Novo Progresso, Brazil
By Nacho Doce
The Amazon? Nobody can truly understand what it is without spending months or years immersed in it, to see the forest and witness the destruction. Spectacular and heartrending at the same time, it is the focus of great controversy that affects the world as much as it does Brazil.
It took us five trips spread over the past year to achieve a better understanding, but what I have recorded is just a brief moment in this immensity of rainforest and deforested land, with the forces working to annihilate what’s left.
It was time to show the crime being committed against the Amazon.
The only way to begin was to make contacts. I met environmentalist Juan Doblas while visiting a hydroelectric dam on the Tapajós River. Through Juan I met a sociologist named Cirino, and through Cirino I met a farmer named Derivaldo. Cirino and Derivaldo are not their real names; they asked to remain anonymous because both live under constant threat. The word is that there is a $20,000 bounty for Derivaldo’s head, offered by Amazon loggers who want him dead for protecting the forest.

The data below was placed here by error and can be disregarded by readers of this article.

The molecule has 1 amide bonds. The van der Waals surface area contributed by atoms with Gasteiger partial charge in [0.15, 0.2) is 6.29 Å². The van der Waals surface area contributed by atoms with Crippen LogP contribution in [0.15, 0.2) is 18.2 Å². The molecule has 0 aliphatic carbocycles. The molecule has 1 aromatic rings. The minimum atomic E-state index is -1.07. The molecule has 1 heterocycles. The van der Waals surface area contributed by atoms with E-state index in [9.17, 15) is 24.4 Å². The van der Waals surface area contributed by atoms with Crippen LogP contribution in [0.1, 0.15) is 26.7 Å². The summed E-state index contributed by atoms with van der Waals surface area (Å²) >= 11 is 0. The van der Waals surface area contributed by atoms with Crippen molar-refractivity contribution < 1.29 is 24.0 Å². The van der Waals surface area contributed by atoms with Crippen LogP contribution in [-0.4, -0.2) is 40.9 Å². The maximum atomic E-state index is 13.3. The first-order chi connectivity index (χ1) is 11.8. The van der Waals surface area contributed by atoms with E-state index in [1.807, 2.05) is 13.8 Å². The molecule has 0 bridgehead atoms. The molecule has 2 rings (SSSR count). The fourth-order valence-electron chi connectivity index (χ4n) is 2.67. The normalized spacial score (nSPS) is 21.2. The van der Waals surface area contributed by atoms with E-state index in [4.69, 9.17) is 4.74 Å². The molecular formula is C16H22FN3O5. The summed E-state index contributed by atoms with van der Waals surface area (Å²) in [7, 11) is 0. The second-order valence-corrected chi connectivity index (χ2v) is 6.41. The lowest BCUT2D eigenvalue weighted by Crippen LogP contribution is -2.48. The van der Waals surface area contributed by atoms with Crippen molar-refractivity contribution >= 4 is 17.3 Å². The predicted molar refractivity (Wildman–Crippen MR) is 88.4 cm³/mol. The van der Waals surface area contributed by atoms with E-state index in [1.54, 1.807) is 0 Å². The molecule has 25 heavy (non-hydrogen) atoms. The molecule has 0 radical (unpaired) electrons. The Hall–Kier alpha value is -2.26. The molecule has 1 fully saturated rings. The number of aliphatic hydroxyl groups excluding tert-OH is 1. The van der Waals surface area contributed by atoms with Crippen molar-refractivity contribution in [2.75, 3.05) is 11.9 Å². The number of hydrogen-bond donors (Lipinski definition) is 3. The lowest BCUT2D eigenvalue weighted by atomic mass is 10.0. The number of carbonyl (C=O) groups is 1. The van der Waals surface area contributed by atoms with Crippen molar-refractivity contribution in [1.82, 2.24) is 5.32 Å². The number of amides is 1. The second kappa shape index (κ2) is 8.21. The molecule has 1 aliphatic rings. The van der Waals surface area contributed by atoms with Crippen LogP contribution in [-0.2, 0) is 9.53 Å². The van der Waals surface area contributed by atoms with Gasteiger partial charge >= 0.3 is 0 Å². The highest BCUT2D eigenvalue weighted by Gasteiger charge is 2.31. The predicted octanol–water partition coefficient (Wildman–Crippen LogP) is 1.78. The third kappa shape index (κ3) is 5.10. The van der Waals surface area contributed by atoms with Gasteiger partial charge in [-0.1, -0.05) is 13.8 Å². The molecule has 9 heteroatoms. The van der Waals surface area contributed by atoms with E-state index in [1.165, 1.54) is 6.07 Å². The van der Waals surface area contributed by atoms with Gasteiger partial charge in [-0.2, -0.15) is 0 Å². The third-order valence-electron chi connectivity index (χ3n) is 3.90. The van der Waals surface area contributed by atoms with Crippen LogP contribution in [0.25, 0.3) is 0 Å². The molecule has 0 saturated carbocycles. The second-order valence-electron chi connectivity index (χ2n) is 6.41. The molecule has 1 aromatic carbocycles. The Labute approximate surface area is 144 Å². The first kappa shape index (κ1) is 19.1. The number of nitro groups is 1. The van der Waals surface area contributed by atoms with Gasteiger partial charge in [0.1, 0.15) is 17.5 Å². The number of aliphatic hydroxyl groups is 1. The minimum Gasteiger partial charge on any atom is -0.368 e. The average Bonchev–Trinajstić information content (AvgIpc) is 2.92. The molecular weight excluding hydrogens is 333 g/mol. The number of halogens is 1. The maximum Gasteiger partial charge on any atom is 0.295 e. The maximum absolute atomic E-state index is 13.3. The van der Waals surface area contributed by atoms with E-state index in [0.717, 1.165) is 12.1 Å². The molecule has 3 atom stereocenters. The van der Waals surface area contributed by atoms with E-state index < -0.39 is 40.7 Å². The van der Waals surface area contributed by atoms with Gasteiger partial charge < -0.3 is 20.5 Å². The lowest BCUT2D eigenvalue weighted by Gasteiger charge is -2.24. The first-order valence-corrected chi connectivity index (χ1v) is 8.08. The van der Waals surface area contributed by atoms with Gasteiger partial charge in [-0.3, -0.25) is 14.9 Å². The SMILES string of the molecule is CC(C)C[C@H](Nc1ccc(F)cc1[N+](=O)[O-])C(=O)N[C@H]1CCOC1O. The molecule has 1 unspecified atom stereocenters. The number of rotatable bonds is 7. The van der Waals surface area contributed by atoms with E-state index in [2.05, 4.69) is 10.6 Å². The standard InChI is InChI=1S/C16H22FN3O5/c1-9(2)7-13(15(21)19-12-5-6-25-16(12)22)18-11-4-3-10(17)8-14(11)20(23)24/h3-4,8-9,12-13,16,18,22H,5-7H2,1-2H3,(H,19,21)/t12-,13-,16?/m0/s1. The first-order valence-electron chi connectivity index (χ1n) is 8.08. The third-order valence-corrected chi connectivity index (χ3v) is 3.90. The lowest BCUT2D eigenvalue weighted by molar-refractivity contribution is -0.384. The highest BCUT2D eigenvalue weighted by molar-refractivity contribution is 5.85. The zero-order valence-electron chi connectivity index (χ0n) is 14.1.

If $20,000 sounds like a lot for an enemy’s head, just compare it to the value of the dearest tree in the rainforest today – the ipê or lapacho. Loggers will pay a “ribeirinho”, or forest dweller, $75 to find and cut an average ipê. But once cut, dragged to a sawmill, and sawn into boards, that single tree will be sold, before even leaving the forest, for upwards of $50,000 to be exported overseas.
Derivaldo picked me up from a hostel one afternoon on a motorbike.
“Are you the one?” he asked.
“I am. You know what I need?” I answered.
“Yes. Jump on.”
We rode along the Trans-Amazonian Highway for about 20 kms (12 miles), and stopped at a bar. He ordered something called “3 Religiosas” (3 religious).